The ratings on the banks in the Middle East and North Africa demonstrate a wide range of credit quality, and the gap between the strongest and the weakest is expected to widen, Standard & Poor’s Ratings Services notes. “Banks from the six Gulf Cooperation Council (GCC) countries benefit from good economic prospects, largely due to high oil prices, the rapid expansion of retail banking, and booming local stock markets, while banks in Tunisia, Morocco, and Egypt are subject to the slow pace of structural reforms and limited good lending opportunities,” says Standard & Poor’s credit analyst Emmanuel Volland. “Lebanese and Turkish banks share the challenge of diversifying their revenues, and the ratings on them will continue to be driven mainly by the ratings on their respective sovereigns.”

Banks from the GCC countries will continue to display solid financial performance, capitalisation, and liquidity in 2004. Strong profit generation will benefit from high margins, a low cost of funds and labour, and the absence of income tax. Gulf banks therefore appear rather immune to a crisis. However, risks could arise from the capital and real estate markets that have boomed in 2003. Although this sharp increase reflects the more stable geopolitical situation in the region, increasing liquidity and some structural economic improvements, a financial bubble could be created if this trend continues.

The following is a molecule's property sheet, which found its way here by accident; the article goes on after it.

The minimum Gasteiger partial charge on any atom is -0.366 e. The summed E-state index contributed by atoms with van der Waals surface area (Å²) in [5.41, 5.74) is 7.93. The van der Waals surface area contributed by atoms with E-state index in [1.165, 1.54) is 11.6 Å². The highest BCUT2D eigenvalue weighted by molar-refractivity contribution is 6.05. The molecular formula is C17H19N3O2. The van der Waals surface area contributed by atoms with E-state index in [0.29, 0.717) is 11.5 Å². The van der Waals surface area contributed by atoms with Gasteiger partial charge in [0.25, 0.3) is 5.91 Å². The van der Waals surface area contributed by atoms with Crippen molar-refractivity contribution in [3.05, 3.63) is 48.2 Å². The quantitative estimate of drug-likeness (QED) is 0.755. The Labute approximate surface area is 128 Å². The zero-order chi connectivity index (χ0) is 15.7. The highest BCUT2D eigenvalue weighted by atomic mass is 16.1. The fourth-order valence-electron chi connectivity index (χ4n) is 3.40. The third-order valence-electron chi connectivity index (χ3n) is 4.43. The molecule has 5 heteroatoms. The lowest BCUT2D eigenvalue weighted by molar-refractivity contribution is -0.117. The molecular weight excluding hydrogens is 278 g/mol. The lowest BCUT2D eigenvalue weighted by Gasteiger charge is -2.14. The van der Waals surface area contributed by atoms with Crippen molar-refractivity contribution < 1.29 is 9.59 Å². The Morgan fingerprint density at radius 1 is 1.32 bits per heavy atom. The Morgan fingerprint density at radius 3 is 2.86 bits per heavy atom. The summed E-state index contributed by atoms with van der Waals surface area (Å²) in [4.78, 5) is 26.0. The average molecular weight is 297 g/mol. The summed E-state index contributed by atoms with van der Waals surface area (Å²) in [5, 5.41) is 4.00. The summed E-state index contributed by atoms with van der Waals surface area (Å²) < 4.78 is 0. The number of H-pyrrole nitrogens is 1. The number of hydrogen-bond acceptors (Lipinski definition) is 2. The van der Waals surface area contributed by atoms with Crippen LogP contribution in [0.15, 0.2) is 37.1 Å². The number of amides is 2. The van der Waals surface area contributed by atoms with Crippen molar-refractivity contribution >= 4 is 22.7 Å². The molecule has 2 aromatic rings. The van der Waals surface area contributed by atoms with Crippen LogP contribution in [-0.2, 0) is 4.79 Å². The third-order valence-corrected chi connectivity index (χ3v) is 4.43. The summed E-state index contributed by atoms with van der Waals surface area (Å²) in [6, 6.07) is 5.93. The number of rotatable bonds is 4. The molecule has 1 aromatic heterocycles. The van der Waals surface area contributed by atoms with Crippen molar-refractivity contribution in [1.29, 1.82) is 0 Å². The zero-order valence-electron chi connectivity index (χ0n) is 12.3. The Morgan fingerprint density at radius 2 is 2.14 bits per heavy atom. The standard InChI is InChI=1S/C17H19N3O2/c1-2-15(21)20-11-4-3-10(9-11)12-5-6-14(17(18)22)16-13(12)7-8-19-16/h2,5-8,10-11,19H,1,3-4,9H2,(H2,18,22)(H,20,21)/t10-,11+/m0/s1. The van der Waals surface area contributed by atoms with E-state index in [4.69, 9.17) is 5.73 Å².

As Gulf banks remain small by international standards and are constrained by their underdeveloped operating environment, external growth will continue to increase in the near future. Expansion in some underdeveloped banking sectors such as Syria, Libya, and Iraq will also provide banks with a new source of expansion. Kuwaiti banks in particular will benefit from their proximity to the rebuilding process of Iraq, thus finding a way out of their narrow domestic market. In line with the long-term target of a regional customs union and single currency, Standard & Poor’s expects to see more cooperation and mergers among the banks in the region. More importantly, Gulf banks will be supported by significant economic growth, as oil prices are not expected to drop sharply and strong foreign investments continue to flow in a number of countries (Qatar, Kuwait, and Bahrain in particular).

“A booming high-yield and low-risk consumer-lending business line is another important factor supporting Gulf banks’ profitability and ultimately the ratings on the banks, particularly in Saudi Arabia,” says Standard & Poor’s credit analyst Anouar Hassoune. Qatar, whose economy is accelerating to more than 7.5% in 2004; and Oman, where the banking sector has learned a lot from its past problems in corporate lending; are expected to perform strongly this year. Finally, the development of Islamic finance will also contribute to the strengthening of the positions of Bahrain and the United Arab Emirates (UAE) as major regional financial hubs, while providing smaller players with an alternative to consolidation, that is, specialisation within a niche strategy. These factors should be complemented by further political and economic reform programs, as these countries remain highly dependent on oil and challenged by a fast-rising population posing severe pressure on their labour market.